Bristol was a thriving port for centuries, and with a history stretching back into the mists of time. Stone Age hunter/gatherers left traces behind, in the pre-Roman Iron Age the local Dobunni tribe created hillforts around the area, the Romans built a town – Abona. But Bristol itself began round about 1000 AD as Brycgstow, meaning The Place at the Bridge in Old English. The Rivers Avon and Severn, and the Severn estuary made it one of the most important maritime towns in Britain for nearly a milennia. Today it is a huge, sprawling metropolis, and it’s the UK’s eighth biggest city.




Okay, enough with the factual. I used the city in The Psychic’s Tale – Mark Renfrew works as a researcher for The Dominic Waldron Experience, a reality TV show in the stable of Goldstream Media, based in Bristol. Mark himself lives in Staple Hill, a suburb of Bristol, and Jack Faulkner, his lover, studied archaeology at Bristol University.

The Psychic’s Tale – First part in The Fitzwarren Inheritance Trilogy by a trilogy of authors – Chris Quinton :: RJ Scott :: Sue Brown

from Silver Publishing

“I curse you and your children’s children, that you shall all live out your allotted years, and that those years shall be filled with grief and loss and betrayal, even as you have betrayed and bereaved me.”

Four hundred years ago in rural England, a mob burned two men to death, but not before one of the victims, Jonathan Curtess, hurled a dreadful curse at the mob’s leader, Sir Belvedere Fitzwarren. The curse has followed the family through the centuries, bringing grief and loss to each generation.

Mark Renfrew is a closeted psychic and openly gay. When his grandmother discovers a family link to a 17th century feud and a still-potent curse, she insists he investigates and do his best to end it. He travels to the village of Steeple Westford, and meets and falls for Jack Faulkner, an archaeologist. He also meets the Fitzwarrens, who are facing yet another tragedy.

Then Mark learns that the man who cursed them had twisted the knife by leaving three cryptic conditions that would lift the curse, and he knows he has to try to break the curse his ancestor had set.



The Pump Room, Cheltenham

Cheltenham Spa – the discovery of mineral springs in 1716 brought royal patronage in the 18th centuary, though it never quite overtook Bath as the fashionable choice, and Spa was added to its name. It seems to have taken that name from the River Chelt, but the actual meaning of Chelt is lost. The town was a thriving community long before the Regency period, receiving a market charter in 1226.




Cheltenham Racecourse

The town is possibly most famous for its racecourse – the Cheltenham Festival draws the finest racehorses and jockeys from around the world, and huge crowds flock there.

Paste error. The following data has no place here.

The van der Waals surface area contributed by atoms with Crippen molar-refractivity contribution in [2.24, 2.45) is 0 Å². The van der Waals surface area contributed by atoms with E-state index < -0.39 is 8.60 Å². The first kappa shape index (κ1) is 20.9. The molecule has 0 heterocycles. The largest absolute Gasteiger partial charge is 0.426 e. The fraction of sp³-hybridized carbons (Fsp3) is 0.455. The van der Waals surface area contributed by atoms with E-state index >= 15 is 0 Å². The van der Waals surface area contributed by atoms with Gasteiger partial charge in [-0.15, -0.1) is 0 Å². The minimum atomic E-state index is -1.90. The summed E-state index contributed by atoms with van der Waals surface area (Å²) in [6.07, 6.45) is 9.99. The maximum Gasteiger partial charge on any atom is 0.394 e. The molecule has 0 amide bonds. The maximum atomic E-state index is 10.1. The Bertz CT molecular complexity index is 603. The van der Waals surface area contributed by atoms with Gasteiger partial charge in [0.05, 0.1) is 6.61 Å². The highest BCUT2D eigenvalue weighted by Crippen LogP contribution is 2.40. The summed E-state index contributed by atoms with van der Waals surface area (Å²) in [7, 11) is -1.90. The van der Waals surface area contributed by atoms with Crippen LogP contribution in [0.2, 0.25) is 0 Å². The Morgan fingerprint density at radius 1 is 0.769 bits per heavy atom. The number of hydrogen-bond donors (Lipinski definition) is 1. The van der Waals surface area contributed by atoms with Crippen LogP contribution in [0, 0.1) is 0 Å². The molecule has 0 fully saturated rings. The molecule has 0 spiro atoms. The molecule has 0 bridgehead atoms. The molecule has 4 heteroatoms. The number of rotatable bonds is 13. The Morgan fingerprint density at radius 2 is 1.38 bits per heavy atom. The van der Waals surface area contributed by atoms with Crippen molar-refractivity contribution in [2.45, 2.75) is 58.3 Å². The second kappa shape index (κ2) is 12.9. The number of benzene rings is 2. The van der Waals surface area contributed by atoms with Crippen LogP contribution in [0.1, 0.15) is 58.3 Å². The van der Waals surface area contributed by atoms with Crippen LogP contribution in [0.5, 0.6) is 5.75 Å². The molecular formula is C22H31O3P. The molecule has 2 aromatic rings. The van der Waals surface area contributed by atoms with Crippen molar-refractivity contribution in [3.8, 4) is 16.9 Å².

My story, Home and Heart, is set in the area – the business base of Home-Safe Pet and House-Sitting is in the town itself, and Ben Elliot lives above his uncle’s shop in Charlton Kings, a suburb of the town.

Home and Heart

From Silver Publishing

Deep in the Cotswolds in the heart of England, Ben Elliot settles in for a quiet Christmas house-sitting and caring for an elderly woman’s two dogs while she’s away. When her black-sheep grandson, Adam Prescott, turns up on the doorstep, Ben takes in the human stray as well. Destitute and betrayed by family, boyfriend, and Fate, Adam has lost all faith in others, and in himself.

Determined to help, Ben soon loses his heart to the other man and believes Adam has feelings for him, too. Then Adam’s ex shows up, offering him the world if only Adam will come back to him. Now Ben must choose whether to step aside, or reach for the only gift he wants this Christmas.

Christmas may not be a time of celebration for Ben.

Olympic Blog: Exeter to Taunton – the joy of cream teas …


I’ve always loved Devon and have had some of my best ever holidays there. The pace of life is much slower than here in Surrey where I live, and of course the Devon cream teas are to die for.

I can honestly say that the best cream teas I have ever tasted can be found in the Cathedral Café in Exeter Cathedral, and teach me more about the joys of heaven than any number of pitch-perfect choirs and stunning stained glass. And I say that as a committed Anglican too.

Exeter also has the best public toilets I’ve ever experienced – I do believe that a society can be judged entirely on the standards of its public conveniences – so the Olympic procession will have a lot to enjoy in their journey from Exeter to Taunton. Then again, I must admit that I did happen to be in the city on the first day of opening the new facilities, and it was a joyous occasion of flowers and cleanliness, and they even had very chatty staff who were happy to show you around. I went back three times, and I didn’t even need to …

So when it came to writing my gay thriller The Bones of Summer, realising I had a significant back story to tell when it came to my hero, Craig, I knew I had to set it near Exeter. This is where Craig grows up, in a farming household traumatised by the narrow religious faith of his father, and where he meets Michael, the first man he falls in love with.

Even later on when Craig is settling in to his new life in London, the memories of what happened in Exeter and why he had to leave are never too far away. When a threatening letter arrives, Craig knows he must return to his childhood rural home in order to face and overcome his past if he’s to have the chance of a future at all.

Bearing our Olympic theme in mind, I’m also proud to say that The Bones of Summer was Commended in the UK Writers’ Conference in 2008, and placed third in the 2009 Rainbow Mystery Fiction Awards. So not quite a Gold, hey a girl can dream …

Anne Brooke
Gay Reads UK